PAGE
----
As part of an internal operation review of the life insurance products issued by our subsidiary insurance companies, the Company’s management determined during the first quarter of 2015 that a substantial portion of its endowment policies and whole life insurance policies do not qualify for the favorable U.S. federal income tax treatment afforded by Sections 7702 and 7702A of the Internal Revenue Code of 1986. The policies at issue were primarily sold to non-U.S. citizens residing abroad. The failure of these policies to qualify under Sections 7702 and 7702A is expected to result in charges to the Company’s consolidated financial statements for the fiscal year ended December 31, 2014. At present, the Company is unable to quantify with reasonable certainty the magnitude of the charge expected to result from this tax compliance issue, but it is expected to be material to the Company’s financial condition and 2014 results of operations.

     

    While we are not tax experts, we believe that there could be substantial financial penalties levied on the company or its policyholders (who would likely seek reimbursement from the company).  The implications could be significant as many policyholders are also shareholders of the company, often with policyholders loans that the company itself provided.  It is not inconceivable to see a run-on-the-bank based on the liabilities involved.  

     

    Also, we think (hope) that an IRS investigation into the company’s business practices could lead to additional scrutiny, from the SEC or the Texas state insurance commission.  We believe that the vast majority of this company’s operations are illegal.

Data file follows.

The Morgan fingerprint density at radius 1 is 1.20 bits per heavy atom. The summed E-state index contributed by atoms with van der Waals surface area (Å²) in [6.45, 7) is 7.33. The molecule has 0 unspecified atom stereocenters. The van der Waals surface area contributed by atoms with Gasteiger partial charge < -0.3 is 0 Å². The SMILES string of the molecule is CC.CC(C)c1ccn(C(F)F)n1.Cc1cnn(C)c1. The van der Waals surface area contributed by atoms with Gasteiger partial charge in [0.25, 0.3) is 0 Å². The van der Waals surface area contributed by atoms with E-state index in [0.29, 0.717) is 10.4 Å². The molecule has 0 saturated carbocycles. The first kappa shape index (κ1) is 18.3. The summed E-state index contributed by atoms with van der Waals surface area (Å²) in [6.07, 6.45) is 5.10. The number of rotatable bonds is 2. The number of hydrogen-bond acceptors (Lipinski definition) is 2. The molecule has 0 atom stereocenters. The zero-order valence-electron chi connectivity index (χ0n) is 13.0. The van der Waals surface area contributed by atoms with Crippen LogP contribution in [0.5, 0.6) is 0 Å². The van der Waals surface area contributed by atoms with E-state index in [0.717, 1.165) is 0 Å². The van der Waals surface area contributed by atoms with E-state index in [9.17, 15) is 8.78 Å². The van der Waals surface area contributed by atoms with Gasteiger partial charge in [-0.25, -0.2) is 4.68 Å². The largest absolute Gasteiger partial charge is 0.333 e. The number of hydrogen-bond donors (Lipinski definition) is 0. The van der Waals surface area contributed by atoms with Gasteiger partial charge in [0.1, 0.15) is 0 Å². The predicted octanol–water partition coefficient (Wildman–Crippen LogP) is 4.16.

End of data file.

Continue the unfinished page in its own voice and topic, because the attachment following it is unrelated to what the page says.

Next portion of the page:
Link to full write-up with much more detail:

    https://www.dropbox.com/s/fyvymaif9n6h5zq/CIA%20Write-Up%20External.pdf?dl=0

     

     

    I do not hold a position with the issuer such as employment, directorship, or consultancy.
    I and/or others I advise hold a material investment in the issuer's securities.

    Catalyst

    IRS tax liabilities

    Regulatory scrutinty

    Messages


    Subjectcatalyst?
    Entry03/19/2015 06:16 PM
    Memberspike945

    nice write up.  i do agree that this company is slimey.  i have looked at it before with respect to shorting but it was hard for me to determine how big the float was.  and if the policyholders would actually stop buying shares.  otherwise this could go on for years.  it's unclear to me if this most recent 8k will be the catalyst - unless they have to stop writing new business - i don't think policyholders in columbia will be reading the 8k filings (although i hope they do!)  

    your math and analysis outside of this issue above i agree with.